Take the 2-minute tour ×
Stack Overflow is a question and answer site for professional and enthusiast programmers. It's 100% free, no registration required.

I'm trying to do as the title says. Here is my code:

school.each { |x| school[:students][x].merge!(semester:"Summer") }

I think I pinpointed the problem to the "[x]" above. If I substitute an array position such as "[2]" it works fine. How can make the iteration work?

If the info above is not enough or you'd like to offer a better solution, please see the details below. Thanks!


The error message I get:

file.rb:31:in []': no implicit conversion of Array into Integer (TypeError) from file.rb:31:inblock in ' from file.rb:31:in each' from file.rb:31:in'

The nested hash below before alteration:

school = { 
  :name => "Happy Funtime School",
  :location => "NYC",
  :instructors => [ 
    {:name=>"Blake", :subject=>"being awesome" },
    {:name=>"Ashley", :subject=>"being better than blake"},
    {:name=>"Jeff", :subject=>"karaoke"}
  ],
  :students => [ 
    {:name => "Marissa", :grade => "B"},
    {:name=>"Billy", :grade => "F"},
    {:name => "Frank", :grade => "A"},
    {:name => "Sophie", :grade => "C"}
  ]
}

I'm trying to append :semester=>"Summer" to each of the last four hashes. Here is what I'm trying to go for:

# ...preceding code is the same. Changed code below...
  :students => [ 
    {:name => "Marissa", :grade => "B", :semester => "Summer"},
    {:name=>"Billy", :grade => "F", :semester => "Summer"},
    {:name => "Frank", :grade => "A", :semester => "Summer"},
    {:name => "Sophie", :grade => "C", :semester => "Summer"}
  ]
}
share|improve this question

3 Answers 3

up vote 1 down vote accepted

Just iterate over the students:

school[:students].each { |student| student[:semester] = "Summer" }

Or, using merge:

school[:students].each { |student| student.merge!(semester: "Summer") }
share|improve this answer
    
Thanks, that's exactly what I was looking for! –  SamTalks Oct 4 '13 at 16:26

The issue is that when you do array.each {|x| do something}, x actually refers to each element in the array.

For example, in the first iteration of the loop,

x = {:name => "Marissa", :grade => "B"}

So what you are really doing is trying to reference:

school[:student][{:name => "Marissa", :grade => "B"}]

Which will not work

What you could do instead is create a for loop to track the index.

for i in 0 ... school[:student].count
    school[:students][i].merge!(semester:"Summer")
end

Edit: Stefan's solution is much better than mine, but I will leave this up to show where you went wrong.

share|improve this answer
    
Thanks for the answer. All these are very helpful as I am currently a Ruby noob :) –  SamTalks Oct 4 '13 at 18:32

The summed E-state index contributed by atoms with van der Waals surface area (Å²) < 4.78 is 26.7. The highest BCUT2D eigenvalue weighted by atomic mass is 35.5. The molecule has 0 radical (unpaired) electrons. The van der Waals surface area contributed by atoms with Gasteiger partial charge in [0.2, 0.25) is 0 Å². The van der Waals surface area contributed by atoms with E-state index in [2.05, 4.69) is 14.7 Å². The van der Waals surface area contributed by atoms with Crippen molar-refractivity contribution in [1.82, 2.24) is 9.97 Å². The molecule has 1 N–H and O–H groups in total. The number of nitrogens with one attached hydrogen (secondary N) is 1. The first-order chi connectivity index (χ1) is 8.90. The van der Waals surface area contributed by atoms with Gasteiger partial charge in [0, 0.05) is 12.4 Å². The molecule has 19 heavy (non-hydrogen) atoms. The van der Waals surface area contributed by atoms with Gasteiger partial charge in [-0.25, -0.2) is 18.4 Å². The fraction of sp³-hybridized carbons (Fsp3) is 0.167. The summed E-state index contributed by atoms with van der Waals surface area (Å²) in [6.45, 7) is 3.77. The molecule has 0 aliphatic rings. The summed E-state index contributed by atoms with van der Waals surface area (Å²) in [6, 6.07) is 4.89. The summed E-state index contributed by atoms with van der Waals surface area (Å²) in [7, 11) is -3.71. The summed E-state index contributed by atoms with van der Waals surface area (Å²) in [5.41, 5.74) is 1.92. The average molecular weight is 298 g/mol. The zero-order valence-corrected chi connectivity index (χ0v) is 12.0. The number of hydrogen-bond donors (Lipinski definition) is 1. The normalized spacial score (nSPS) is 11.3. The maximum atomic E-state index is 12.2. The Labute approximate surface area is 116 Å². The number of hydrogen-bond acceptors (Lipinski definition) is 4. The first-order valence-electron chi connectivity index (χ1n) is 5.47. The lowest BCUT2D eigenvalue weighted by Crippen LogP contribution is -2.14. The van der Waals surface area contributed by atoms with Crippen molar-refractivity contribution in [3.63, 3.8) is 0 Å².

I would do as below using Hash#store :

require 'awesome_print'

school = {
                 :name => "Happy Funtime School",
             :location => "NYC",
          :instructors => [
                    {
                                 :name => "Blake",
                              :subject => "being awesome"
                    },
                    {
                                 :name => "Ashley",
                              :subject => "being better than blake"
                    },
                    {
                                 :name => "Jeff",
                              :subject => "karaoke"
                    }
          ],
             :students => [
                    {
                               :name => "Marissa",
                              :grade => "B"
                    },
                    {
                               :name => "Billy",
                              :grade => "F"
                    },
                    {
                               :name => "Frank",
                              :grade => "A"
                    },
                    {
                               :name => "Sophie",
                              :grade => "C"
                    }
          ]
}

school[:students].each{|h| h.store(:semester ,"Summer")}
ap school,:index => false,:indent => 10

output

{
                 :name => "Happy Funtime School",
             :location => "NYC",
          :instructors => [
                    {
                                 :name => "Blake",
                              :subject => "being awesome"
                    },
                    {
                                 :name => "Ashley",
                              :subject => "being better than blake"
                    },
                    {
                                 :name => "Jeff",
                              :subject => "karaoke"
                    }
          ],
             :students => [
                    {
                                  :name => "Marissa",
                                 :grade => "B",
                              :semester => "Summer"
                    },
                    {
                                  :name => "Billy",
                                 :grade => "F",
                              :semester => "Summer"
                    },
                    {
                                  :name => "Frank",
                                 :grade => "A",
                              :semester => "Summer"
                    },
                    {
                                  :name => "Sophie",
                                 :grade => "C",
                              :semester => "Summer"
                    }
          ]
}
share|improve this answer
    
Interesting. I wasn't familiar with the .store command. thanks! –  SamTalks Oct 4 '13 at 18:33

Your Answer

 
discard

By posting your answer, you agree to the privacy policy and terms of service.

Not the answer you're looking for? Browse other questions tagged or ask your own question.